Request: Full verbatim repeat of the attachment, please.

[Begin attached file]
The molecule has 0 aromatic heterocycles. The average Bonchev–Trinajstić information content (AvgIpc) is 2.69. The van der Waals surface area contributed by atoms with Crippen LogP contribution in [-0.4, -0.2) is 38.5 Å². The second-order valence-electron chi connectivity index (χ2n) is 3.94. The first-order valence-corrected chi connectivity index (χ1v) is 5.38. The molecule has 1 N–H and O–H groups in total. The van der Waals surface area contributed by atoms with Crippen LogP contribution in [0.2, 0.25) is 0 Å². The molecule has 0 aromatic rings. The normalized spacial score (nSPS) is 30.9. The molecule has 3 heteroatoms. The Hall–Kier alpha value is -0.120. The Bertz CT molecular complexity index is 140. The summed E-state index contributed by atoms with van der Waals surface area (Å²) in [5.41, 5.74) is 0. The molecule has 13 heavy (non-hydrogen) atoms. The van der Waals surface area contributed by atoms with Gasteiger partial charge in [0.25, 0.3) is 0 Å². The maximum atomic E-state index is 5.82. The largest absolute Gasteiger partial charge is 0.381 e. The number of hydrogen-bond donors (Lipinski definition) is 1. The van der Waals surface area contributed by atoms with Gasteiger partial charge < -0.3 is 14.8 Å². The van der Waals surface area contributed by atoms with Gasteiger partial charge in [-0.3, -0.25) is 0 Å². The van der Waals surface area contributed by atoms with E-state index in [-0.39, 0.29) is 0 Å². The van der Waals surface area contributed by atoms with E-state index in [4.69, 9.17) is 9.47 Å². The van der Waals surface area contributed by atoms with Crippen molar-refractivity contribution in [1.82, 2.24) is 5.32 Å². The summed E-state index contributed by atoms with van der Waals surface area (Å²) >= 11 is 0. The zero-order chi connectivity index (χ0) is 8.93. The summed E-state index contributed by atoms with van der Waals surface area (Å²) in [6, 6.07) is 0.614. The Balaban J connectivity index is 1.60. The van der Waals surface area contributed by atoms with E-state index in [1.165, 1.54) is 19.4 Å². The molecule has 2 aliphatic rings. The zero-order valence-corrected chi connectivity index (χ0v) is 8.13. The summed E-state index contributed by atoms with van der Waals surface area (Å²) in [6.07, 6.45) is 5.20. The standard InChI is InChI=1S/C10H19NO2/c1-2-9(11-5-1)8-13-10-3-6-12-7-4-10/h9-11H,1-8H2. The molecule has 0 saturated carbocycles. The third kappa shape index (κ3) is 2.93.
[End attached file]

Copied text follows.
The molecule has 0 aromatic heterocycles. The average Bonchev–Trinajstić information content (AvgIpc) is 2.69. The van der Waals surface area contributed by atoms with Crippen LogP contribution in [-0.4, -0.2) is 38.5 Å². The second-order valence-electron chi connectivity index (χ2n) is 3.94. The first-order valence-corrected chi connectivity index (χ1v) is 5.38. The molecule has 1 N–H and O–H groups in total. The van der Waals surface area contributed by atoms with Crippen LogP contribution in [0.2, 0.25) is 0 Å². The molecule has 0 aromatic rings. The normalized spacial score (nSPS) is 30.9. The molecule has 3 heteroatoms. The Hall–Kier alpha value is -0.120. The Bertz CT molecular complexity index is 140. The summed E-state index contributed by atoms with van der Waals surface area (Å²) in [5.41, 5.74) is 0. The molecule has 13 heavy (non-hydrogen) atoms. The van der Waals surface area contributed by atoms with Gasteiger partial charge in [0.25, 0.3) is 0 Å². The maximum atomic E-state index is 5.82. The largest absolute Gasteiger partial charge is 0.381 e. The number of hydrogen-bond donors (Lipinski definition) is 1. The van der Waals surface area contributed by atoms with Gasteiger partial charge < -0.3 is 14.8 Å². The van der Waals surface area contributed by atoms with Gasteiger partial charge in [-0.3, -0.25) is 0 Å². The van der Waals surface area contributed by atoms with E-state index in [-0.39, 0.29) is 0 Å². The van der Waals surface area contributed by atoms with E-state index in [4.69, 9.17) is 9.47 Å². The van der Waals surface area contributed by atoms with Crippen molar-refractivity contribution in [1.82, 2.24) is 5.32 Å². The summed E-state index contributed by atoms with van der Waals surface area (Å²) >= 11 is 0. The zero-order chi connectivity index (χ0) is 8.93. The summed E-state index contributed by atoms with van der Waals surface area (Å²) in [6, 6.07) is 0.614. The Balaban J connectivity index is 1.60. The van der Waals surface area contributed by atoms with E-state index in [1.165, 1.54) is 19.4 Å². The molecule has 2 aliphatic rings. The zero-order valence-corrected chi connectivity index (χ0v) is 8.13. The summed E-state index contributed by atoms with van der Waals surface area (Å²) in [6.07, 6.45) is 5.20. The standard InChI is InChI=1S/C10H19NO2/c1-2-9(11-5-1)8-13-10-3-6-12-7-4-10/h9-11H,1-8H2. The molecule has 0 saturated carbocycles. The third kappa shape index (κ3) is 2.93.